This is some sort of blog where I post stuff that catches my interest. Sometimes, in a burst of creativity, I post some stuff I've made myself, but lately I've been mostly putting pretty things here.
Meteor Showers 2012
A calendar of all the major meteor showers taking place in 2012 that I drew up.
Of course, this isn’t all of the meteor events this year. Only the ones with the best chance of being visible. I chose only events with a Zenith Hourly Rate (ZHR, the number of peak events per hour) above 10. You should also consider the moon phase for that date, which I did not include.
How to use this:
- The date on the left is the early morning after midnight on the day it will peak (so “October 7” is between midnight and sunrise on the morning of the 7th).
- The constellation represents the point in the sky that the shower will “originate” from.
- Choose someplace dark, away from city lights, and bring a blanket and a friend.
To calculate the sunrise/sunset for your area on a specific date, go here. Many more details about each event can be found in this summary from EarthSky. Some events will favor the North or South Hemispheres, but such is life.
Feel free to distribute freely!
Jonathan (my oldest son) getting a Finnish beating at bike polo. A couple of Finnish players took the ferry to play some Swedes. Mayhem ensued. (Click through to see more pictures, taken with my spanking new Nikon D7000.)
Your dad rode a fixie before you did and he’s got the track stand skills to prove it. He was a fearless street champion of the blacktop velodrome that fought steel giants for riding room. He gave the pedal honeys hot saddles when he showed off his fixie tricks and made road bikers look like bitches. He was rolling seduction with a single speed and the cadence of a hell-beast.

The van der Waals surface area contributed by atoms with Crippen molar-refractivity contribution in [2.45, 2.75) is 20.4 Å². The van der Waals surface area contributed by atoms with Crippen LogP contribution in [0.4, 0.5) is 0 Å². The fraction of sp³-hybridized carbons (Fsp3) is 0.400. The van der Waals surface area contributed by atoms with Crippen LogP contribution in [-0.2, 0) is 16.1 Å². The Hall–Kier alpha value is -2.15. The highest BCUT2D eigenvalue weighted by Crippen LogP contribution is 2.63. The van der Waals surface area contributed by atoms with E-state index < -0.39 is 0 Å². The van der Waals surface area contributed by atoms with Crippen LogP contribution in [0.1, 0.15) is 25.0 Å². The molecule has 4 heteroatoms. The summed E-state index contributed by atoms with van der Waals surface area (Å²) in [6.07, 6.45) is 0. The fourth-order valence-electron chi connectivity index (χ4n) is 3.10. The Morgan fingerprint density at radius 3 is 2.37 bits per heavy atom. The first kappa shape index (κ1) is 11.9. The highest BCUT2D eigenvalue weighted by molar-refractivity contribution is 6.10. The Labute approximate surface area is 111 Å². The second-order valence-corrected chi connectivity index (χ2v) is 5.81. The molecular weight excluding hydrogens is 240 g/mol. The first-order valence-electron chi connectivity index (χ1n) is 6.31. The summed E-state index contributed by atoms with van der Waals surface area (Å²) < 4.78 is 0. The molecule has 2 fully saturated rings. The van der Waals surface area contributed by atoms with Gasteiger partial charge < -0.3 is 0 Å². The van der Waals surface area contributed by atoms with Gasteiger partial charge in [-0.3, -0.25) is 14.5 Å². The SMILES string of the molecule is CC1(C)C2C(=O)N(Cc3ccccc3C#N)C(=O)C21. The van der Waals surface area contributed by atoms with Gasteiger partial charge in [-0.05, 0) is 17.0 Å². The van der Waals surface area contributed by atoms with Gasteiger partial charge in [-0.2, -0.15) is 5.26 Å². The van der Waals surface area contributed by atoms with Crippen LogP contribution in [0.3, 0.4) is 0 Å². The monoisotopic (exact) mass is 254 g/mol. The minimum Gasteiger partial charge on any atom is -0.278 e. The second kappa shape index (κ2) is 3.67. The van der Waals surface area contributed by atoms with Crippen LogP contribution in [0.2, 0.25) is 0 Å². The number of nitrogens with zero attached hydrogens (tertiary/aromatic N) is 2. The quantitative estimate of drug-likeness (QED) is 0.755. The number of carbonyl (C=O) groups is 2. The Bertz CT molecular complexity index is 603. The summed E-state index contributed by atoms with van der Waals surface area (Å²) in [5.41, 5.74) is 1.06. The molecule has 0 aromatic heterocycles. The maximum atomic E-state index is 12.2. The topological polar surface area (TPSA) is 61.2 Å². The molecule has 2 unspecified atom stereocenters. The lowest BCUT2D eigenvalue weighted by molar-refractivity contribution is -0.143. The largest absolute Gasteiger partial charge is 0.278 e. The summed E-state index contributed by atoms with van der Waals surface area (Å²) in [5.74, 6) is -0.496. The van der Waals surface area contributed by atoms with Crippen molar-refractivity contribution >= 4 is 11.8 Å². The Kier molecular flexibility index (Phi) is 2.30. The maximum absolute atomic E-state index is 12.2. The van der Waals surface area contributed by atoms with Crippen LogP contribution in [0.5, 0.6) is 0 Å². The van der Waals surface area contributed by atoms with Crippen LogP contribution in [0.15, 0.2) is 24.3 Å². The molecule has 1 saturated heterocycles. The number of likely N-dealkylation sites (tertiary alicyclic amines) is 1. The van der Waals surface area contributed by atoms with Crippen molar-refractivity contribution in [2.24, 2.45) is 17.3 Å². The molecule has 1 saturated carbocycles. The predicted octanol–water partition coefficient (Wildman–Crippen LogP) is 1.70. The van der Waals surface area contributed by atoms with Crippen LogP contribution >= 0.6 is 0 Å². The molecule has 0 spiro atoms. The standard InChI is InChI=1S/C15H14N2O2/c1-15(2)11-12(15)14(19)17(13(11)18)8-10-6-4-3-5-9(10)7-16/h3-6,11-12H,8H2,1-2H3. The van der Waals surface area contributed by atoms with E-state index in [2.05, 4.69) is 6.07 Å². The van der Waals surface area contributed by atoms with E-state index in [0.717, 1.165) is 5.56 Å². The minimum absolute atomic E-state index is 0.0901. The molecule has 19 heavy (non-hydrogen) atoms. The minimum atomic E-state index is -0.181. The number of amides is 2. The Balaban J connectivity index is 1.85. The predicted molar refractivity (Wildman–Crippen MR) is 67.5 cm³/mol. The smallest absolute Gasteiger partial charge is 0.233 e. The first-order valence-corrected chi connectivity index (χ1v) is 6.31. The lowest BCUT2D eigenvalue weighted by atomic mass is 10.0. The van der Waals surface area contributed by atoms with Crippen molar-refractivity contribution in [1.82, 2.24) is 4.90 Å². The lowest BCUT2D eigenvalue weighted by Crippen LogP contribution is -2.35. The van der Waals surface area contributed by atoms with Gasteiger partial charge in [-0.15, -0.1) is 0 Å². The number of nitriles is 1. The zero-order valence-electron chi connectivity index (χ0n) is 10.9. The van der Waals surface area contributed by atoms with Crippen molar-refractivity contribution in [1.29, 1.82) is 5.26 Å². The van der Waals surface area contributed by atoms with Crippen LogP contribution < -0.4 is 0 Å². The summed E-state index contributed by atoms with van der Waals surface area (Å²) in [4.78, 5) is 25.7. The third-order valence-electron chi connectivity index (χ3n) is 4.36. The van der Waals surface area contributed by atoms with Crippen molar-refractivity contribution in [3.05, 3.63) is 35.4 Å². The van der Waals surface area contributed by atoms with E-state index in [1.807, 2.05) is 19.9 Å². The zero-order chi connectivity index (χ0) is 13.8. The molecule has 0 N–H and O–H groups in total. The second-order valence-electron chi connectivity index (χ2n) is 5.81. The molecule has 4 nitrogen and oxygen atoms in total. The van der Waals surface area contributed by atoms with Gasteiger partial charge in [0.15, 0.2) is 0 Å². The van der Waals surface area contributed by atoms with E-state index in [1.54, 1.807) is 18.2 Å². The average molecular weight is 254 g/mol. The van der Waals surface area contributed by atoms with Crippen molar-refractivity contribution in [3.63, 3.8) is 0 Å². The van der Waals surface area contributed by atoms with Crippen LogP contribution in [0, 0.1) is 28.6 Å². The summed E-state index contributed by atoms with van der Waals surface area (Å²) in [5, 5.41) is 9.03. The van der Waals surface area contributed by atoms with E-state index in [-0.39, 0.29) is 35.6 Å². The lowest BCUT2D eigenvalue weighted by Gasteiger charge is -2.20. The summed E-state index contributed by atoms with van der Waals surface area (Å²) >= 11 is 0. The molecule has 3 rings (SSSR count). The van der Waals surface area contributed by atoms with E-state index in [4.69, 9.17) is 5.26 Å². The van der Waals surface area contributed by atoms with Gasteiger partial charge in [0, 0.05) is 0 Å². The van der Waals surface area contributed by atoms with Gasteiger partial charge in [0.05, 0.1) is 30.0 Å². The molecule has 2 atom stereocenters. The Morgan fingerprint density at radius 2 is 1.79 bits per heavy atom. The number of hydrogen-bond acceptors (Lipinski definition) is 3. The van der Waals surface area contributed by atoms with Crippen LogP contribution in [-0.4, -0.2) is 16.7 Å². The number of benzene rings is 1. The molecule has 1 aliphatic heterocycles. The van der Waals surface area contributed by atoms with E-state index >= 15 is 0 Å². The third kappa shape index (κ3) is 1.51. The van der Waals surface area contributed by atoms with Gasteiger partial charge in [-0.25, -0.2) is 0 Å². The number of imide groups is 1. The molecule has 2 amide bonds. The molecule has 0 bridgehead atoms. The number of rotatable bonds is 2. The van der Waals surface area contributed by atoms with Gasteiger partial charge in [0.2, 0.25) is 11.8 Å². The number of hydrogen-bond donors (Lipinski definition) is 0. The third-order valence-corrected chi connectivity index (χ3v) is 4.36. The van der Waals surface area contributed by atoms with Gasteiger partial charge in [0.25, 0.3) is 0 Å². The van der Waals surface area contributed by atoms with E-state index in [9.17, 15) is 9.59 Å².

So hipsters, next time you’re skidding the back tire around or blowing through a stop sign because you can’t stop, remember this…
Your dad was the first to know you don’t brake what is already fixed.
Thank you to njsideshowbob-tumblr for submitting today’s photo.
Keep submitting your photos to have your dad featured.
Today was the second day out with my Flipper sailing dingy. No camera this time since I was alone. I didn’t have Rasmus as crew, and there was quite a lot of wind. I managed a fairly graceful launch and headed for the open water, tacking a few times in the harbour and only screwing up slightly. Outside of the harbour pier the wind picked up and I started getting a feel for the balance of the boat, hiking hard and nervously controlling the mainsail to adjust the power: to get this thing to really fly I need to install the trapeze or sail with a friend for extra weight.
I made it across to Nacka Strand in no time at all, planing at what felt like at least ten knots at a close reach with slightly slack sails to moderate the power. I turned around and started sailing in the other direction. The hiking straps had pulled a couple of large stailess steel screws loose so I headed back to do some repairs. Suddenly my coordination failed, I was late in letting the mainsail loose in a strong gust, and the boat capsized. I used to sail Lasers in Dar es Salaam, so I knew (in theory) what to do. Grab a hold of the centerboard before the boat turns turtle, and pull down. In a Laser this works every time, but the Flipper is a bit larger, and has a much higher mast and more sails, so no matter how hard I pulled on the centerboard the boat remained on it’s side.
My drysuit was keeping me … well dry … but hanging on to the centerboard, doing chin-ups to apply more weight was becoming tiring. A family sailing boat stopped to check on me, but couldn’t do much to help. I swam around the boat to check if the sheets were loose and undid them from the cleats. I tried again, unsuccessfully, for about ten minutes until I realised that the way to do it was to chin-up and then wrap your legs around the centerboard, hoisting yourself out of the water completely to use all your weight to right the boat. I finally got the boat right-side-up and headed back to the harbour, exhausted but pleased.
All in all I love sailing this thing: it is quite challenging, but goes like a #€@%!. Lessons learned: trapeze needed for single-handing this thing, always let sheets out before trying to right a dingy, and get a whistle so you can attract attention if you get into trouble. Upside down in the middle of a heavily trafficked shipping lane is not a good place to be.